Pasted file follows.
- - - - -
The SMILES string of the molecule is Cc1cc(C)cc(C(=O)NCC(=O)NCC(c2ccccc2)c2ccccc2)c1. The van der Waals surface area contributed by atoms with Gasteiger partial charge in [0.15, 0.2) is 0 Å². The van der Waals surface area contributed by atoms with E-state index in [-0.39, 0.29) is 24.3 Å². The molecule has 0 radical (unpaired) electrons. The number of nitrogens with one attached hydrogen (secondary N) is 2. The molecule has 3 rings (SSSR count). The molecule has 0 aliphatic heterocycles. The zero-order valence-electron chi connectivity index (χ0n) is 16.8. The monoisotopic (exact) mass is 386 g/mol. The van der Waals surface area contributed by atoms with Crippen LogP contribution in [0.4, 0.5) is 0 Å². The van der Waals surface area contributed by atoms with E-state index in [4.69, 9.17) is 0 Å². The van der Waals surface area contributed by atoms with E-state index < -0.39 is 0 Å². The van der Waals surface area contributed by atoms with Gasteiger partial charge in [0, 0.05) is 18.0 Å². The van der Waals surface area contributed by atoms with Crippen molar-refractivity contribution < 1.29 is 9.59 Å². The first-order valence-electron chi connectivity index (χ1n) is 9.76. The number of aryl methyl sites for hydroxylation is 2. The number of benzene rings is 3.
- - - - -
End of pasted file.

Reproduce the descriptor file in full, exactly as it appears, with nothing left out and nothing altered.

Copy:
The SMILES string of the molecule is Cc1cc(C)cc(C(=O)NCC(=O)NCC(c2ccccc2)c2ccccc2)c1. The van der Waals surface area contributed by atoms with Gasteiger partial charge in [0.15, 0.2) is 0 Å². The van der Waals surface area contributed by atoms with E-state index in [-0.39, 0.29) is 24.3 Å². The molecule has 0 radical (unpaired) electrons. The number of nitrogens with one attached hydrogen (secondary N) is 2. The molecule has 3 rings (SSSR count). The molecule has 0 aliphatic heterocycles. The zero-order valence-electron chi connectivity index (χ0n) is 16.8. The monoisotopic (exact) mass is 386 g/mol. The van der Waals surface area contributed by atoms with Crippen LogP contribution in [0.4, 0.5) is 0 Å². The van der Waals surface area contributed by atoms with E-state index in [4.69, 9.17) is 0 Å². The van der Waals surface area contributed by atoms with E-state index < -0.39 is 0 Å². The van der Waals surface area contributed by atoms with Gasteiger partial charge in [0, 0.05) is 18.0 Å². The van der Waals surface area contributed by atoms with Crippen molar-refractivity contribution < 1.29 is 9.59 Å². The first-order valence-electron chi connectivity index (χ1n) is 9.76. The number of aryl methyl sites for hydroxylation is 2. The number of benzene rings is 3.